The word “autism” comes from the Greek word “autos” meaning “self”. Autism began as a description of people who isolated themselves, or were removed from interacting with others in a social environment. The Greeks, however, didn’t recognize or treat autism as a disorder. It wasn’t even until 1911 that the word “autism” itself was used. The history of autism as a recognized disorder is fairly recent.
A Swiss psychiatrist named Eugen Bleuler was the first person to use the term “autism”. His usage of the word paints the perfect picture of the world’s understanding of autism at the time. Bleuler wasn’t diagnosing people with autism, but was using the word to describe a particular group of schizophrenics.
Up until this point in history, many children and adults suffering from autism were treated, both medically and socially, the same as sufferers of schizophrenia. They were often housed together in the same medical facilities and prescribed the same drugs. Many parents of autistic children found the relationship too difficult and often either ignored their child or sent them to be housed in an insane asylum.
It wasn’t until 1943 that Dr. Leo Kanner, a doctor from Johns Hopkins University, began to describe a group of anti-social children that he was working with as autistic. He even went so far as to recognize autism as a distinct condition separate from any that existed at the time. A little less than a year later, Dr. Hans Asperger, an Austrian Psychiatrist, noticed a very similar condition, which we now know as Asperger’s syndrome.
Many sources have claimed that part of the current stigma against autism is a direct result of the previous link between schizophrenia and autism in early scientific and medical diagnoses. This may say something of the nature of autism, but it probably says more about the nature of mental health awareness in the United States and most western European countries. That there is a stigma at all against sufferers of mental disorders and diseases proves there is a long way to go in educating the public about mental health issues.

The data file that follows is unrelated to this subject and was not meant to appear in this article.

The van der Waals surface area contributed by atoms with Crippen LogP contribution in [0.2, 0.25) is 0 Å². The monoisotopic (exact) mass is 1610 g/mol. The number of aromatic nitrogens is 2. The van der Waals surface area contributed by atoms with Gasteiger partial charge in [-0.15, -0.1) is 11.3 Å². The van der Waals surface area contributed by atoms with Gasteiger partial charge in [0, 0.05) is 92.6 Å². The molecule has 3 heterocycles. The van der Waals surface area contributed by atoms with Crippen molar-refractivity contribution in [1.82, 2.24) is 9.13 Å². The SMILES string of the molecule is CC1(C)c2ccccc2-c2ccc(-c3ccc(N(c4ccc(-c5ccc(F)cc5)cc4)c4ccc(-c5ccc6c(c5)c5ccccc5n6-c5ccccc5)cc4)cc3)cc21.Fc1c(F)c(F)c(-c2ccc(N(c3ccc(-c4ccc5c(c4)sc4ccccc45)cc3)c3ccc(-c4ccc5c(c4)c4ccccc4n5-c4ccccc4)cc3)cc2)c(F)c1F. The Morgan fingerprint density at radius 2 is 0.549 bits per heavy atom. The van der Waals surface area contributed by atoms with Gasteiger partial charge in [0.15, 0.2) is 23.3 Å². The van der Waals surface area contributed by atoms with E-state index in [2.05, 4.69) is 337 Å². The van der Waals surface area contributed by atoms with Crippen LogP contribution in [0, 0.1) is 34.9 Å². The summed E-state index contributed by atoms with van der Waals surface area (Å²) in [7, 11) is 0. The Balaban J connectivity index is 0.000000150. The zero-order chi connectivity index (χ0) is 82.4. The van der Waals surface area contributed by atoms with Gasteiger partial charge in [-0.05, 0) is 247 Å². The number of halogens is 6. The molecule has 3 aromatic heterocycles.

In the 1960s medical professionals began to classify autism as a separate condition from other mental health conditions more and more regularly. In 1964 Dr. Bernard Rimland was the first scientist to categorize autism as a biological disorder.
The significance of this achievement cannot be under emphasized. Up until this time, autism was considered an all-in-your-head disease. By supporting the disorder with evidence of its biological nature, autism became a hot topic in the psychiatric field. Great amounts of research and resources were poured into learning more about the disorder and what could be done to treat it.
Throughout this time of research and experimentation, many treatments and tactics were tried including LSD, electric shock therapy, pain and punishment and other behavioral management techniques. The 1960s and 1970s were a rough time to be autistic, or to be the parent of an autistic child. More was unknown than was known and the medicine showed that.
There was at the time a large debate roaring amongst professionals and parents alike. One that seems to have contributed largely to today’s stigmas that pervade so much of popular culture. The debate was that autism was a direct result of how a child was raised. We know now that many biological, genetic and behavioral studies have been rigorously tested and completed to prove that this is not the case. Even so, it seems that we can still see traces of this stigma rearing its ugly head today.
In 1977 Sir Michael Rutter and Dr. Susan Folstein published the first autism twin study. This further revealed the genetic connection and basis for autism as a disorder. If there was any doubt before, this study sealed the deal. Autism was, in the minds of the scientists, a real disorder. Fast forward to the 1980s and we see the emergence of behavior therapy and controlled environments in treating autism. Even today it is possible to find pockets of physicians with very limited knowledge of this disorder.
Autism as a disorder has a long way to go before it will ever be fully integrated in the social and behavioral world in which non-autistic individuals live. That being said, the future looks bright for those who have the disorder and for those that care for them.